Home Secretary Charles Clarke has outlined plans to merge several police forces in England and Wales.
Mr Clarke will meet with police chiefs affected
It would create a single force for Wales and would also affect the North West, North East and the West Midlands.
Tony Blair has pledged not to "force through" merger plans, but ministers insist bigger forces are now needed.
The Association of Police Authorities says forces should work together on such issues as fighting terrorism and organised crime, rather than merge.
Home Office Minister Paul Goggins has suggested the plans could mean some people paying higher council tax bills.
The government will invest £125m towards the merger costs but once that was spent, extra money would need to be found locally, he said.
The extra sum added to council taxes for policing would need to be "equalised" when different forces merged, he said.
Merging forces named
Under Mr Clarke's proposals, a new larger West Midlands force would be created with the merger of Staffordshire, Warwickshire, West Mercia and West Midlands.
Cleveland, Durham and Northumbria would become a North East force. In the North West, Cheshire and Merseyside would merge and Lancashire and Cumbria would join together, and in Wales, all Welsh forces would merge.
Mr Clarke's conclusions are based upon options submitted by forces themselves in last year's consultation period, which have since been looked at by Her Majesty's Inspectorate of Constabulary (HMIC).
The HMIC had said forces with fewer than 4,000 officers were not equipped to fight sophisticated modern crime.
In a written statement to the Commons, Mr Clarke said merging forces in these areas was the "one acceptable option".
Talks were held at the Home Office on Monday on how best to implement these proposals with chief constables and police authority chairs of all the affected forces.
Discussions about changes in five more regions will proceed in the next few weeks.
Last month Mr Blair said that some forces might not have to merge and he promised to listen to opposing views on the issue.
He said the proposals had been prompted by the Association of Chief Police Officers which had argued that the current configuration of forces "was not satisfactory in fighting crime".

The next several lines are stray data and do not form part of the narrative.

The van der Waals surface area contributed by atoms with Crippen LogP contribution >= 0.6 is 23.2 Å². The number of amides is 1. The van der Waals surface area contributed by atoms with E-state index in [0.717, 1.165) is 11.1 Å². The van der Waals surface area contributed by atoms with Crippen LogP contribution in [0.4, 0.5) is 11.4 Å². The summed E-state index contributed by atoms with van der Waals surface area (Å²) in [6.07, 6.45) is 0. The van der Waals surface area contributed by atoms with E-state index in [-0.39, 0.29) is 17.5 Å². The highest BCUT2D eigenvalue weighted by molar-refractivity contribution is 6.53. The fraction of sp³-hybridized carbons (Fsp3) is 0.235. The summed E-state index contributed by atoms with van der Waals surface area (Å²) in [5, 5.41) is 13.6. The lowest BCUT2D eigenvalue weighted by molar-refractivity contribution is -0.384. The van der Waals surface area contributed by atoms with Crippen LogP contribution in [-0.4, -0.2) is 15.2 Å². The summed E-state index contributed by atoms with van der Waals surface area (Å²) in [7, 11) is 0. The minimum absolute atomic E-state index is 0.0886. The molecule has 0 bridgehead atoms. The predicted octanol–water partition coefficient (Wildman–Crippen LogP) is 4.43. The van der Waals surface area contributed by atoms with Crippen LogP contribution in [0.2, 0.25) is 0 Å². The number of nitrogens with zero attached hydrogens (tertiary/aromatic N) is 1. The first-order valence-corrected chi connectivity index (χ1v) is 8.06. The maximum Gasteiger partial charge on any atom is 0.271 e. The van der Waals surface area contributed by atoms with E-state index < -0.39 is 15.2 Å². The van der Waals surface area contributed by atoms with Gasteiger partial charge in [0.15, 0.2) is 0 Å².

However, Association of Police Authority (APA) chairman Bob Jones said merger costs could reach £1bn.
The APA said 13 forces had expressed a desire to merge, 14 wanted to "stand alone", and the remaining 16 had no preference or were undecided.
It argues that many prefer a "federated" approach, where neighbouring constabularies work together to deal with cross-border crime, serious incidents and roads policing.
But Mr Clarke does not think that approach will work and says larger strategic forces will help combat terrorism and organised crime, as well as improving neighbourhood policing.
Council tax bills
The Conservative's shadow police reform minister, Nick Herbert, said: "Regional forces covering up to 6,000 square miles will erode local accountability, and most of the £175 million cost will be met by local people, adding up to £33 to council tax bills."
Mr Herbert said it would have been cheaper and less disruptive to have forces sharing services.
He said: "The fact that North Wales police are not being allowed to consider merging with an English force, even though crime patterns would dictate that option, betrays the government's true regional political agenda.
"The creation of a West Midlands force isn't a merger - it's a hostile takeover of West Mercia police, one of the top ranked forces in the country, which wants to stand alone."
Barbara Wilding, chief constable of South Wales Police, said she was in favour of the merger.
"Operationally, it makes absolute sense that we should have integrated all our intelligence, all our structures, all our training," she said.